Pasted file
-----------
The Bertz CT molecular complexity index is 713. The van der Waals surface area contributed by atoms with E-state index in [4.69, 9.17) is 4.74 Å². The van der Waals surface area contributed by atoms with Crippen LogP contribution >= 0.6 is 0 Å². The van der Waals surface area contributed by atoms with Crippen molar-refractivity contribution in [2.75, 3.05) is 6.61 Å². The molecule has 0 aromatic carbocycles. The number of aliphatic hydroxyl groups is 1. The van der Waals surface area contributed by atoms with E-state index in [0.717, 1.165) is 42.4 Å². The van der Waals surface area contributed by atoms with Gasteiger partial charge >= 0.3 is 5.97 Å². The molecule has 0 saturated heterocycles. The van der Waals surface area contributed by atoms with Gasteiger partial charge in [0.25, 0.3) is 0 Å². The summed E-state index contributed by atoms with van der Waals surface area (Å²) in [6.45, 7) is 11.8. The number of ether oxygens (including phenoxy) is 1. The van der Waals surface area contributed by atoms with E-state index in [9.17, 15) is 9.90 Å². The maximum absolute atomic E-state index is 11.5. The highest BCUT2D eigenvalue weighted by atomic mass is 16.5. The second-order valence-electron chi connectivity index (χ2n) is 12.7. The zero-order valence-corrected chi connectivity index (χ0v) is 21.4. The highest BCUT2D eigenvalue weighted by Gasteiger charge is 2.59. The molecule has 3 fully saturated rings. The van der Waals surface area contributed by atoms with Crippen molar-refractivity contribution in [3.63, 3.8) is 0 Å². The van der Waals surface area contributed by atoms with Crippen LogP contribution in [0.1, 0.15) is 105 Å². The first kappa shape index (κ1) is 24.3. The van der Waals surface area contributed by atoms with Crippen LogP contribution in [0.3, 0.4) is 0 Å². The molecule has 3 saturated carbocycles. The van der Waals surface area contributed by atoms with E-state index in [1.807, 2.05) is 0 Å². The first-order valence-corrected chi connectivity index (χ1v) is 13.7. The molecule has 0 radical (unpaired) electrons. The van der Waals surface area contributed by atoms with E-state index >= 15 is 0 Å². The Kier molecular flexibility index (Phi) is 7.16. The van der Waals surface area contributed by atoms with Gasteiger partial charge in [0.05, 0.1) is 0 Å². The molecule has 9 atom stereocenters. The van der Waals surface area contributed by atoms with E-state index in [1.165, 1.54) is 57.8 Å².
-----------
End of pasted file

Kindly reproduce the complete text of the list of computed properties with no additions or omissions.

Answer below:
The Bertz CT molecular complexity index is 713. The van der Waals surface area contributed by atoms with E-state index in [4.69, 9.17) is 4.74 Å². The van der Waals surface area contributed by atoms with Crippen LogP contribution >= 0.6 is 0 Å². The van der Waals surface area contributed by atoms with Crippen molar-refractivity contribution in [2.75, 3.05) is 6.61 Å². The molecule has 0 aromatic carbocycles. The number of aliphatic hydroxyl groups is 1. The van der Waals surface area contributed by atoms with E-state index in [0.717, 1.165) is 42.4 Å². The van der Waals surface area contributed by atoms with Gasteiger partial charge >= 0.3 is 5.97 Å². The molecule has 0 saturated heterocycles. The van der Waals surface area contributed by atoms with Gasteiger partial charge in [0.25, 0.3) is 0 Å². The summed E-state index contributed by atoms with van der Waals surface area (Å²) in [6.45, 7) is 11.8. The number of ether oxygens (including phenoxy) is 1. The van der Waals surface area contributed by atoms with E-state index in [9.17, 15) is 9.90 Å². The maximum absolute atomic E-state index is 11.5. The highest BCUT2D eigenvalue weighted by atomic mass is 16.5. The second-order valence-electron chi connectivity index (χ2n) is 12.7. The zero-order valence-corrected chi connectivity index (χ0v) is 21.4. The highest BCUT2D eigenvalue weighted by Gasteiger charge is 2.59. The molecule has 3 fully saturated rings. The van der Waals surface area contributed by atoms with Crippen molar-refractivity contribution in [3.63, 3.8) is 0 Å². The van der Waals surface area contributed by atoms with Crippen LogP contribution in [0.1, 0.15) is 105 Å². The first kappa shape index (κ1) is 24.3. The van der Waals surface area contributed by atoms with Crippen LogP contribution in [0.3, 0.4) is 0 Å². The molecule has 3 saturated carbocycles. The van der Waals surface area contributed by atoms with E-state index in [1.807, 2.05) is 0 Å². The first-order valence-corrected chi connectivity index (χ1v) is 13.7. The molecule has 0 radical (unpaired) electrons. The van der Waals surface area contributed by atoms with E-state index >= 15 is 0 Å². The Kier molecular flexibility index (Phi) is 7.16. The van der Waals surface area contributed by atoms with Gasteiger partial charge in [0.05, 0.1) is 0 Å². The molecule has 9 atom stereocenters. The van der Waals surface area contributed by atoms with E-state index in [1.165, 1.54) is 57.8 Å².